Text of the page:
“Every time I send out the rainbow – whether it’s for a rainbow baby or just for a child’s room – I have so much joy,” smiles Sarah Niland, as she speaks about the macrame rainbows she crafts in Co Galway with love, care ... and litres of tea.

Joy. A feeling many take for granted. Not Sarah.

Because when she experienced what she now recognises was postnatal depression, it seemed all joy was lost.

“The only way I can describe it is all my family and friends, my house and my beautiful baby, were all under this dark cloud, and I couldn’t see through the dark cloud,” she explains.

But having summonsed the courage to reach out for support, Sarah is sharing her story so that other mothers who may be struggling know they are not alone; and that there is help and hope.

Devastating loss

Originally from Killarney, Co Kerry (“a townie!”), Sarah lives near Headford, Co Galway with her husband Doug and children Finn (4) and Elodie (2). The couple met on their first day working at the same hotel and like many, went backpacking before getting engaged, buying their house and tying the knot.

Starting a family was always on their agenda, but they struggled to fall pregnant.

“I was so convinced that as soon as you want to get pregnant, it was going to happen,” says Sarah, who was later diagnosed with polycystic ovary syndrome and referred to a fertility clinic in 2017 to help regulate her cycle.

Almost miraculously, she soon found out that she was expecting, but at an early scan, the couple were devastated to learn there was no heartbeat.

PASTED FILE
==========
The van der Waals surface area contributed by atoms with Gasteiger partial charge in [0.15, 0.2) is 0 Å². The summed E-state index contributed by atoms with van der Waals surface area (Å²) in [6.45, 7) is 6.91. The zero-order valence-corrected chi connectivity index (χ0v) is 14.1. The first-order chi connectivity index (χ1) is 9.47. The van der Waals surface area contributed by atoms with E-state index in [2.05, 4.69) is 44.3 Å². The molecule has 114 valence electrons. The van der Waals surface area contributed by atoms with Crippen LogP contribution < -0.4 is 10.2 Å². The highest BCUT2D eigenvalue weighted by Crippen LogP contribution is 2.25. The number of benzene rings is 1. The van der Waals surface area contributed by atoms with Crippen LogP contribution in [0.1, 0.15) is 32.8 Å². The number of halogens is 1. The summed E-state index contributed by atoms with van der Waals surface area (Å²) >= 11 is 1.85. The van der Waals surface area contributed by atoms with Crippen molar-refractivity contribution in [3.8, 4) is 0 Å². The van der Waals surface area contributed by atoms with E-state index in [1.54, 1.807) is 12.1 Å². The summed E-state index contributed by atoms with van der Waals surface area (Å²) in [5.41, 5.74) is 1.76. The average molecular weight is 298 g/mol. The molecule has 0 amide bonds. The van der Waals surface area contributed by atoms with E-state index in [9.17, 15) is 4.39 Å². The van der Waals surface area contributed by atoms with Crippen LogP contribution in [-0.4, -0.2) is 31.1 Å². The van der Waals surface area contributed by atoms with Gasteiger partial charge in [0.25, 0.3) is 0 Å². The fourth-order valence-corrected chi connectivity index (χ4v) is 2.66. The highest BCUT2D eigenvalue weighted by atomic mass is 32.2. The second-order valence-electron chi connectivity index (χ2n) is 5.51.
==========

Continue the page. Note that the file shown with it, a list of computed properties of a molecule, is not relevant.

“I spent days in bed, just bawling,” recalls Sarah. “I was just at that stage where you feel: ‘If I wish it hard enough, they’ll be okay.’”

An ERPC (D&C) was scheduled. But while Sarah still remembers the hospital staff’s kindness, she felt she “couldn’t talk to anyone” about how deeply she grieved her loss.

“I was terrified people would belittle me for being so upset,” she explains. “As soon as you see ‘pregnant’ on a pregnancy test, you imagine a life. You imagine what they might look like and whether it’s a boy or a girl. They’re so real … and all of a sudden, it’s just stopped.”

Antenatal anxiety

Following her loss, Sarah’s GP suggested counselling, but she convinced herself she was “fine”. In May 2018 – having left her job in the stressful world of retail – Sarah discovered she was pregnant again. Creeping anxiety, however, slowly smothered her excitement.

“All I did was sit and think: ‘Don’t lose the baby.’ The anxiety just encased me. It was constant worry; but I never told anybody,” says Sarah, who didn’t want to appear to be “failing” at pregnancy.